As expected, the divers on the boat were excited about my sighting. Most of them have never seen this species in the wild and were excited to see my photos. A couple of these Reef Check divers have developed a keen interest in the recent observations of sevengill sharks and have developed a photo database to try to track the sightings in the San Diego area. This is another reason why the Reef Check California program is so exciting – not only do we collect data on all of our indicator species and invasive species, which are so important for informing marine management, but we can track rarely seen species and also potentially notice trends in species ranges- all that from teams of volunteer divers! I’m excited to see what these well-trained Reef Check California divers will observe next year!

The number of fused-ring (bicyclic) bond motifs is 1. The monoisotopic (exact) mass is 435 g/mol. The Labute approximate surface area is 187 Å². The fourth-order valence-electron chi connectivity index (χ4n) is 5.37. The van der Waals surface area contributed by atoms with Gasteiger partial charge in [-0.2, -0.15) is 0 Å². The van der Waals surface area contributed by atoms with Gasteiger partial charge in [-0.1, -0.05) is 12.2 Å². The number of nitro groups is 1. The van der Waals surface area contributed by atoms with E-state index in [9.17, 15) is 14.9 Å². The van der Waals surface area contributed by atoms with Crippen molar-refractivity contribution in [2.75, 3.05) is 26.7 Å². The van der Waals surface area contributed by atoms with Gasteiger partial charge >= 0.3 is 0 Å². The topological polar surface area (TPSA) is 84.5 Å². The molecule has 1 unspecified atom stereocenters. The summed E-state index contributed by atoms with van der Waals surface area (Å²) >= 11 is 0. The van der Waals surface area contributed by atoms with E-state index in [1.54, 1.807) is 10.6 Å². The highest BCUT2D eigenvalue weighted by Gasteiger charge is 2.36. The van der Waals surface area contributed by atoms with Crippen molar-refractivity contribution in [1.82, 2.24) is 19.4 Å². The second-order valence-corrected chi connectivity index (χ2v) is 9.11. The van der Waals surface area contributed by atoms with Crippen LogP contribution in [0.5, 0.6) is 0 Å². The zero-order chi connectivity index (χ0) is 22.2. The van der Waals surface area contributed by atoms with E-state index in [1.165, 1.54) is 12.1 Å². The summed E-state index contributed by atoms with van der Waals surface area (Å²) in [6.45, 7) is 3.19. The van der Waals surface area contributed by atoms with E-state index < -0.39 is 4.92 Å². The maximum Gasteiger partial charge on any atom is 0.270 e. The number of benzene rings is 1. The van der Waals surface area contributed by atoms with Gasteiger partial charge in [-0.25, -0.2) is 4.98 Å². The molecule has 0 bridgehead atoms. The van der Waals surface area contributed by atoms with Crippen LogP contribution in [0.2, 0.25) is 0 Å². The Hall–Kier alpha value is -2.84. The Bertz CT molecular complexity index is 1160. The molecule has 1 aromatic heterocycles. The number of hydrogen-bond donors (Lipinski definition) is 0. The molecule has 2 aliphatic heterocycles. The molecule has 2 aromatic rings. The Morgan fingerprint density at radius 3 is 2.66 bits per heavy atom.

|Reef Check Re-Launches “Artists For Reefs” Gallery
Reef Check’s Artists for Reefs Gallery is now open!
Reef Check has partnered with artists around the world to re-launch the online art gallery “Artists for Reefs.” The gallery was first launched by the International Coral Reef Initiative in 2008, as part of the International Year of the Reef campaign. The main goals are to promote appreciation for the beauty and importance of marine environments among the general public, and to raise funds for reef conservation projects. Have a look for your holiday shopping.
The gallery includes one-of-a-kind and limited-edition art pieces featuring a variety of marine themes. Participating artists include Ana Bikic, Barbara & Larry Domsky, Carlos Hiller, Courtney Mattison, Georgina Kenyon, Michael Wicks and Wyland. Each artist has agreed to donate a portion of sales to Reef Check. Through the gallery, ocean lovers will be able to support Reef Check’s international programs by purchasing amazing sculptures, paintings, prints, photographs, posters and other uniquely marine works of art. In addition, they will support the work of talented artists around the world who are active in protecting one of their great sources of inspiration.